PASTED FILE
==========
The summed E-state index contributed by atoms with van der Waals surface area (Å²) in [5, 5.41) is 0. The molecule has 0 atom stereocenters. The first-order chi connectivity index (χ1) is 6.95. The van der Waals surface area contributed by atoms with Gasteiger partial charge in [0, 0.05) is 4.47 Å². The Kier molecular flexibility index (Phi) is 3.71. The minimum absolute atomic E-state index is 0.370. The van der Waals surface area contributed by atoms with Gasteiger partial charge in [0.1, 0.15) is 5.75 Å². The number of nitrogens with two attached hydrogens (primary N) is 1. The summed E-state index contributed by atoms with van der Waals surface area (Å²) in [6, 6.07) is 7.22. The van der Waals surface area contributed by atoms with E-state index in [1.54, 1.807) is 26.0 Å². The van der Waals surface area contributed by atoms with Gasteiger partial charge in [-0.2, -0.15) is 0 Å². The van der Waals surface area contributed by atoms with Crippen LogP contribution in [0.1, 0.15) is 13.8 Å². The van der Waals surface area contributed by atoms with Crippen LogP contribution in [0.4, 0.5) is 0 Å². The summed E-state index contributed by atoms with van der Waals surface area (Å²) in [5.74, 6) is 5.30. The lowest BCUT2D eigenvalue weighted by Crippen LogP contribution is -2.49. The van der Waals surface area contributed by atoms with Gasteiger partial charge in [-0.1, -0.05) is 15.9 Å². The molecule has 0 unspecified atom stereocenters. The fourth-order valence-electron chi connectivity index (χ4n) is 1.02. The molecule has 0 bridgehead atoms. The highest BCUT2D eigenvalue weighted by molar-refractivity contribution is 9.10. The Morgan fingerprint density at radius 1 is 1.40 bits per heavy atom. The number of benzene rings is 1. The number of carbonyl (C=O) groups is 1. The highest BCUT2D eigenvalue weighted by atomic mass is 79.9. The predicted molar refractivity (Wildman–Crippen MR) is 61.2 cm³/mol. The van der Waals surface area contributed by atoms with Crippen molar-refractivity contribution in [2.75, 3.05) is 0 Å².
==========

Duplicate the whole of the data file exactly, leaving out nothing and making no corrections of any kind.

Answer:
The summed E-state index contributed by atoms with van der Waals surface area (Å²) in [5, 5.41) is 0. The molecule has 0 atom stereocenters. The first-order chi connectivity index (χ1) is 6.95. The van der Waals surface area contributed by atoms with Gasteiger partial charge in [0, 0.05) is 4.47 Å². The Kier molecular flexibility index (Phi) is 3.71. The minimum absolute atomic E-state index is 0.370. The van der Waals surface area contributed by atoms with Gasteiger partial charge in [0.1, 0.15) is 5.75 Å². The number of nitrogens with two attached hydrogens (primary N) is 1. The summed E-state index contributed by atoms with van der Waals surface area (Å²) in [6, 6.07) is 7.22. The van der Waals surface area contributed by atoms with E-state index in [1.54, 1.807) is 26.0 Å². The van der Waals surface area contributed by atoms with Gasteiger partial charge in [-0.2, -0.15) is 0 Å². The van der Waals surface area contributed by atoms with Crippen LogP contribution in [0.1, 0.15) is 13.8 Å². The van der Waals surface area contributed by atoms with Crippen LogP contribution in [0.4, 0.5) is 0 Å². The summed E-state index contributed by atoms with van der Waals surface area (Å²) in [5.74, 6) is 5.30. The lowest BCUT2D eigenvalue weighted by Crippen LogP contribution is -2.49. The van der Waals surface area contributed by atoms with Gasteiger partial charge in [-0.1, -0.05) is 15.9 Å². The molecule has 0 unspecified atom stereocenters. The fourth-order valence-electron chi connectivity index (χ4n) is 1.02. The molecule has 0 bridgehead atoms. The highest BCUT2D eigenvalue weighted by molar-refractivity contribution is 9.10. The Morgan fingerprint density at radius 1 is 1.40 bits per heavy atom. The number of benzene rings is 1. The number of carbonyl (C=O) groups is 1. The highest BCUT2D eigenvalue weighted by atomic mass is 79.9. The predicted molar refractivity (Wildman–Crippen MR) is 61.2 cm³/mol. The van der Waals surface area contributed by atoms with Crippen molar-refractivity contribution in [2.75, 3.05) is 0 Å².